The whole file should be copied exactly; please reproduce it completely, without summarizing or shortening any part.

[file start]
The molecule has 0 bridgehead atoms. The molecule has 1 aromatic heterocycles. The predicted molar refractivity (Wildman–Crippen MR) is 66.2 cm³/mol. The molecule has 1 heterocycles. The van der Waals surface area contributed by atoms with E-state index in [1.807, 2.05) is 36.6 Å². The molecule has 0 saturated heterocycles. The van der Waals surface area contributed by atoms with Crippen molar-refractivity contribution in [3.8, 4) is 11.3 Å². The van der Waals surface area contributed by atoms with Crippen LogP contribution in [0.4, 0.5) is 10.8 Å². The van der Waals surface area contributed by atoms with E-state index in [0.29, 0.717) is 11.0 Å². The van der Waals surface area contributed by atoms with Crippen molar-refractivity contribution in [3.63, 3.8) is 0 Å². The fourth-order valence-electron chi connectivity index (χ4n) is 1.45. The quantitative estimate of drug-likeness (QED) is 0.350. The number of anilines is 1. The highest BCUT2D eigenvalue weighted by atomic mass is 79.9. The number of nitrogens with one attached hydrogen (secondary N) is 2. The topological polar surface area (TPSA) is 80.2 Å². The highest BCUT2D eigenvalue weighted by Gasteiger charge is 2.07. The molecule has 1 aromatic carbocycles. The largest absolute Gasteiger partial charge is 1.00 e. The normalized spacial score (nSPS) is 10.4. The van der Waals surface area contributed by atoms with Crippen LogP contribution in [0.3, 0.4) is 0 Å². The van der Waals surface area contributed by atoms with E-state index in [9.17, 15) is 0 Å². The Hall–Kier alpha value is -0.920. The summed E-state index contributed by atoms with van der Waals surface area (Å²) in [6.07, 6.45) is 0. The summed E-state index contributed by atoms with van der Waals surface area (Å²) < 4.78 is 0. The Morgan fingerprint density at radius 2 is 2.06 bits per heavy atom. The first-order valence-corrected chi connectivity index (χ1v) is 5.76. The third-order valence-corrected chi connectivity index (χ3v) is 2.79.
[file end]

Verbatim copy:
The molecule has 0 bridgehead atoms. The molecule has 1 aromatic heterocycles. The predicted molar refractivity (Wildman–Crippen MR) is 66.2 cm³/mol. The molecule has 1 heterocycles. The van der Waals surface area contributed by atoms with E-state index in [1.807, 2.05) is 36.6 Å². The molecule has 0 saturated heterocycles. The van der Waals surface area contributed by atoms with Crippen molar-refractivity contribution in [3.8, 4) is 11.3 Å². The van der Waals surface area contributed by atoms with Crippen LogP contribution in [0.4, 0.5) is 10.8 Å². The van der Waals surface area contributed by atoms with E-state index in [0.29, 0.717) is 11.0 Å². The van der Waals surface area contributed by atoms with Crippen molar-refractivity contribution in [3.63, 3.8) is 0 Å². The fourth-order valence-electron chi connectivity index (χ4n) is 1.45. The quantitative estimate of drug-likeness (QED) is 0.350. The number of anilines is 1. The highest BCUT2D eigenvalue weighted by atomic mass is 79.9. The number of nitrogens with one attached hydrogen (secondary N) is 2. The topological polar surface area (TPSA) is 80.2 Å². The highest BCUT2D eigenvalue weighted by Gasteiger charge is 2.07. The molecule has 1 aromatic carbocycles. The largest absolute Gasteiger partial charge is 1.00 e. The normalized spacial score (nSPS) is 10.4. The van der Waals surface area contributed by atoms with Crippen LogP contribution in [0.3, 0.4) is 0 Å². The van der Waals surface area contributed by atoms with E-state index in [9.17, 15) is 0 Å². The Hall–Kier alpha value is -0.920. The summed E-state index contributed by atoms with van der Waals surface area (Å²) in [6.07, 6.45) is 0. The summed E-state index contributed by atoms with van der Waals surface area (Å²) < 4.78 is 0. The Morgan fingerprint density at radius 2 is 2.06 bits per heavy atom. The first-order valence-corrected chi connectivity index (χ1v) is 5.76. The third-order valence-corrected chi connectivity index (χ3v) is 2.79.